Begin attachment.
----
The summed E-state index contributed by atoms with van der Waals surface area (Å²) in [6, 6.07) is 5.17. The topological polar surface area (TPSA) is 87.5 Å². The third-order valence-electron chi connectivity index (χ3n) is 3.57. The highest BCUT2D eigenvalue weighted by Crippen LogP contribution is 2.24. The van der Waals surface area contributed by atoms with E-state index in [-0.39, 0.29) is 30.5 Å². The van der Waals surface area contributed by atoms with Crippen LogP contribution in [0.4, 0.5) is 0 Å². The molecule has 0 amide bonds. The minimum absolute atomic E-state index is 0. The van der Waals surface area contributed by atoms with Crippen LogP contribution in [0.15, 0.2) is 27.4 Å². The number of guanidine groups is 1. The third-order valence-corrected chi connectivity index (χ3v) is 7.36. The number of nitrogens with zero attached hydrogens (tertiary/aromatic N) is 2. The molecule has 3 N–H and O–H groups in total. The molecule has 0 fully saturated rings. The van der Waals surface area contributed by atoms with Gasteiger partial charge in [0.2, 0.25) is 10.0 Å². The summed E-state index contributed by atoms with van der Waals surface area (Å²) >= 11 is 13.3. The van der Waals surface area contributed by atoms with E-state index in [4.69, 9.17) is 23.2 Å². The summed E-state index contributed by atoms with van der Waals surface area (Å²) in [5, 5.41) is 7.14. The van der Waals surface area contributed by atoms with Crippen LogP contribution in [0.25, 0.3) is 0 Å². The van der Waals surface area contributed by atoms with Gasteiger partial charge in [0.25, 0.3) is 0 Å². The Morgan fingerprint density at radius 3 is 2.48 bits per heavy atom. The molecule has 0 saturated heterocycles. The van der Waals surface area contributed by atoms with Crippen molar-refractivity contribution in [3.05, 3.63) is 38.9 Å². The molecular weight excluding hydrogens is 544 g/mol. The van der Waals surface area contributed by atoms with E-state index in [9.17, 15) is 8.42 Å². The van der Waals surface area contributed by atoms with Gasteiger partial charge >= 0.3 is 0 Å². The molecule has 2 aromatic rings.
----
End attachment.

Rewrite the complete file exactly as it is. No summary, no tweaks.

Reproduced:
The summed E-state index contributed by atoms with van der Waals surface area (Å²) in [6, 6.07) is 5.17. The topological polar surface area (TPSA) is 87.5 Å². The third-order valence-electron chi connectivity index (χ3n) is 3.57. The highest BCUT2D eigenvalue weighted by Crippen LogP contribution is 2.24. The van der Waals surface area contributed by atoms with E-state index in [-0.39, 0.29) is 30.5 Å². The van der Waals surface area contributed by atoms with Crippen LogP contribution in [0.4, 0.5) is 0 Å². The molecule has 0 amide bonds. The minimum absolute atomic E-state index is 0. The van der Waals surface area contributed by atoms with Crippen LogP contribution in [0.15, 0.2) is 27.4 Å². The number of guanidine groups is 1. The third-order valence-corrected chi connectivity index (χ3v) is 7.36. The number of nitrogens with zero attached hydrogens (tertiary/aromatic N) is 2. The molecule has 3 N–H and O–H groups in total. The molecule has 0 fully saturated rings. The van der Waals surface area contributed by atoms with Gasteiger partial charge in [0.2, 0.25) is 10.0 Å². The summed E-state index contributed by atoms with van der Waals surface area (Å²) >= 11 is 13.3. The van der Waals surface area contributed by atoms with E-state index in [4.69, 9.17) is 23.2 Å². The summed E-state index contributed by atoms with van der Waals surface area (Å²) in [5, 5.41) is 7.14. The van der Waals surface area contributed by atoms with Crippen LogP contribution in [0.25, 0.3) is 0 Å². The van der Waals surface area contributed by atoms with Gasteiger partial charge in [0.25, 0.3) is 0 Å². The Morgan fingerprint density at radius 3 is 2.48 bits per heavy atom. The molecule has 0 saturated heterocycles. The van der Waals surface area contributed by atoms with Crippen molar-refractivity contribution in [3.05, 3.63) is 38.9 Å². The molecular weight excluding hydrogens is 544 g/mol. The van der Waals surface area contributed by atoms with E-state index in [9.17, 15) is 8.42 Å². The van der Waals surface area contributed by atoms with Gasteiger partial charge >= 0.3 is 0 Å². The molecule has 2 aromatic rings.